• Elvis should have been a school superintendent

    “Thank you. Thank you very much.”  

    That is the staple quote for every Elvis impersonator on the planet – a tribute to the King’s well-documented habit of thanking his audience for applause. It’s a lesson we all could learn from the man from Memphis.

    When’s the last time someone from your school district said, “Thank you” to a patron? An average patron ponies up thousands and thousands of dollars over a lifetime supporting his or her local school district. Yet I doubt most have ever heard the words “Thank you” from a district staff member, teacher or student for this investment.

    What an opportunity! What if every school district employee made it his or her personal goal to say, “Thank you” to a random district patron today?

    It would give immediate substance to the idea that “education is a partnership,” would offer meaningful, long-term, brand-building benefits for the district, and would create the kind of environment that increases the likelihood of success for ballot measures – no matter what the economic climate.

    Try it and let us know what happens. Hey, it worked for Elvis.

  • Is it Back-to-School Night already?

    Well, no, it’s not time for that just yet.

    However, there is no better time during the school year then Back-to-School Night to engage with your parents and maximize the opportunity to build strong relationships. And it’s an absolutely ideal time to mine some great data from this key audience.

    You don’t need to do anything elaborate. Just simply ask your parents to take one minute to answer three questions on a survey that can be handed out to every person that night.

    Question one: What would you like to know more about from your school and the school district this year?

    This is a great way to find out whether the topics you deem to be the most important to communicate align with what your parents want to know most about.

    Question two: What’s the best way to get that information to you?

    The answers you receive, such as email, text, newsletter, etc., probably won’t add much to how you are already communicating with your parents. But they should help you determine the frequency of each communication method and which ones are most popular with your audience.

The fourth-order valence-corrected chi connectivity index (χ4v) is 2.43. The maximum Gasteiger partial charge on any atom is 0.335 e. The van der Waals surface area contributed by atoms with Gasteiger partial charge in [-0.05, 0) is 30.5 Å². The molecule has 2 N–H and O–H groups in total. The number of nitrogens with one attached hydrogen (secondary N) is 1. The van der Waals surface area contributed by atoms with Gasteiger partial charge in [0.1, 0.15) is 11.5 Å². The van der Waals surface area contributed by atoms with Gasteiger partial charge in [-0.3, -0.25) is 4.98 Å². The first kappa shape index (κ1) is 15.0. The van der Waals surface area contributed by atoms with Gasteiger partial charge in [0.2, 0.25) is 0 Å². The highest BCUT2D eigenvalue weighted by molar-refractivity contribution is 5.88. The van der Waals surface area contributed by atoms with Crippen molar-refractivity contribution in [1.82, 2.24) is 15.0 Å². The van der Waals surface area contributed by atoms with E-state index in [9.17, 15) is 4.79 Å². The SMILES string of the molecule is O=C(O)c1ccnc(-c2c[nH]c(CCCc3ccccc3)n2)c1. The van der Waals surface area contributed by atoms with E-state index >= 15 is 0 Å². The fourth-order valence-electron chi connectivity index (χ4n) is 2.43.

Question three: What’s the one topic you really would like us to not talk about so much (because you’re not all that interested)?

    You probably will receive a lot of “I don’t know” responses. However, you might be pleasantly surprised by the candor of the people who are tired of hearing about the same topics – those only the district finds exciting.

    At the bottom of the survey, promise you will get a summary of the findings back to all parents. And make it clear to your building folks to tell parents that “If you’ve already filled this out in one school, there’s no need to fill out a second one.”

    Then, create a simple process where you can tally key words from the surveys, like “test scores,” “finances” and “School Board decisions.” Don’t sort through the long-winded ones; just look for key words.

    If you make it a practice to do this every year at Back-to-School Night, you will be able to stay current with parent interests and transmittal preferences.

  • Check-in survey finds good news

    In our June 5th blog post (scroll below), we discussed a survey being conducted by the Rolla (Mo.) Public Schools. This is part two of that article.

    Rolla wanted to “check in” with community members and get a read on their level of satisfaction with the district’s performance and its delivery of the promised projects on the last bond issue.

    A random sample of 375 area heads of households was contacted via telephone, producing statistically reliable data that has an industry standard 5 percent Margin of Error. To make certain those who wished to comment were not left out, a companion online survey was made available through the district’s website and promoted actively. A total of 249 individuals completed this survey, meaning more than 600 people expressed their opinion between the phone and online surveys.

    The news was very positive: The community continues to think very highly of the people, programs and facilities, and it feels a real sense of belonging, as you read the evaluations of the district/patron relationship factors.

    In terms of the bond issue, there were plenty of good marks for the district on keeping its promises made during the campaign, keeping the community informed along the way and delivering high-quality facilities.

    The only slight blemish? They want more communication – a common call among school district patrons, and further proof of a saying of Patron Insight, “If you think you have told the community about something often enough, the answer is always ‘No.’”


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